Impaired Immune Response in Old Mice Suffering from Obesity and Premature Immunosenescence in Adulthood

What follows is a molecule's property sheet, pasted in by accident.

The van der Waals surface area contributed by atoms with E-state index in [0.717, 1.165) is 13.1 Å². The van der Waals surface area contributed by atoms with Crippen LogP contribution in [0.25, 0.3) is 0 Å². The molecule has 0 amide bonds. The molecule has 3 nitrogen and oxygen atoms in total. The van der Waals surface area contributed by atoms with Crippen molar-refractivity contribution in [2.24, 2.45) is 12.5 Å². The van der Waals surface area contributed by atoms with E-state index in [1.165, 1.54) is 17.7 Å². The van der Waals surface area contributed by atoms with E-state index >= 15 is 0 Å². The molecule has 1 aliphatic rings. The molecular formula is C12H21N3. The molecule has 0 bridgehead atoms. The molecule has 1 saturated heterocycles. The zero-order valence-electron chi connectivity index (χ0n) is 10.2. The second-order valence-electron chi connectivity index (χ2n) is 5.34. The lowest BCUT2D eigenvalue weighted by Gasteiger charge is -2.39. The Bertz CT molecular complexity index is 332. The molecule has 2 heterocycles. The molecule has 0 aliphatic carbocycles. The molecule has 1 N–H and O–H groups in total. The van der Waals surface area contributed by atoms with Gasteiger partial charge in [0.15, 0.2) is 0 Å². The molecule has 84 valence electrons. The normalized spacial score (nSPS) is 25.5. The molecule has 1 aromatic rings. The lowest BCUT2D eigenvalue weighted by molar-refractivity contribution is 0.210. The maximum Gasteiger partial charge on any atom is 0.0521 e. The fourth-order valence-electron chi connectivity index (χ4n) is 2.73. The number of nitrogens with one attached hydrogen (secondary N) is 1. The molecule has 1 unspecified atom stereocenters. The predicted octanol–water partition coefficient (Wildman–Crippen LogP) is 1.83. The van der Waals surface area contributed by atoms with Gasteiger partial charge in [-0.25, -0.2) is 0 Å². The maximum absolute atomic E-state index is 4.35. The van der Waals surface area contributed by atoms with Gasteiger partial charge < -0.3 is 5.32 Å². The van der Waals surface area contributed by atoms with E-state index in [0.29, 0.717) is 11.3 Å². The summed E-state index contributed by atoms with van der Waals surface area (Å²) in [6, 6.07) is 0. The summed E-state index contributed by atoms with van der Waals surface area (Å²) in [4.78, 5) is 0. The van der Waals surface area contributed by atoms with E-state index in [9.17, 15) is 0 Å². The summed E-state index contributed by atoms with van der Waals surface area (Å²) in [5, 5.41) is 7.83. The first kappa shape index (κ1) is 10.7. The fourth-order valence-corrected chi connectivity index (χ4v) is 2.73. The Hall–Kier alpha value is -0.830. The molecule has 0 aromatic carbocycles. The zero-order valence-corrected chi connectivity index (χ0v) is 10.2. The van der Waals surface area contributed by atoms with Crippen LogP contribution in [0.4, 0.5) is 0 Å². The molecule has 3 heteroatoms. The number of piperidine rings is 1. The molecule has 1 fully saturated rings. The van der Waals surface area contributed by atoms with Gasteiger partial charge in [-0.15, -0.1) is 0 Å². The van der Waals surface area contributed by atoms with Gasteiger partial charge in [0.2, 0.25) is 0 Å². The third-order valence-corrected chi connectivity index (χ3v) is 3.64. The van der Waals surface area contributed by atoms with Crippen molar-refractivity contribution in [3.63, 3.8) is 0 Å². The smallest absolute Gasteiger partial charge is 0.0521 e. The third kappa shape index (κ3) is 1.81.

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Obesity and aging share an impaired immune system and oxidative and inflammatory stress. Therefore, the hypothesis of obesity as a possible model of premature immunosenescence has been proposed. In this study, we investigated whether adult obese mice, as a consequence of being fed with a fat-rich diet during their adolescence, showed premature immunosenescence and if this was aggravated with aging. Peritoneal cell suspensions were obtained when ICR/CD1 obese female mice were adults (28 weeks) and old (72 weeks), and several functions and antioxidant defenses were evaluated. The results showed that the chemotaxis of both macrophages and lymphocytes, phagocytosis of macrophages, activity of natural killer cells, proliferative response of lymphocytes, interleukin-1β, tumor necrosis factor-alpha, interleukin-6, interleukin-2, and interleukin-10 released in leukocyte cultures, as well as antioxidant and oxidant capacity were significantly impaired in adult obese mice with respect to adult nonobese mice, with values similar to those in chronologically old mice. When these obese animals grew older, although having been fed with a standard diet, they showed a higher deterioration of their immune functions in comparison with the old control group. In conclusion, these results demonstrate that a high fat intake during adolescence can produce an obesity state in adult age associated with a premature immunosenescence, which is aggravated through aging.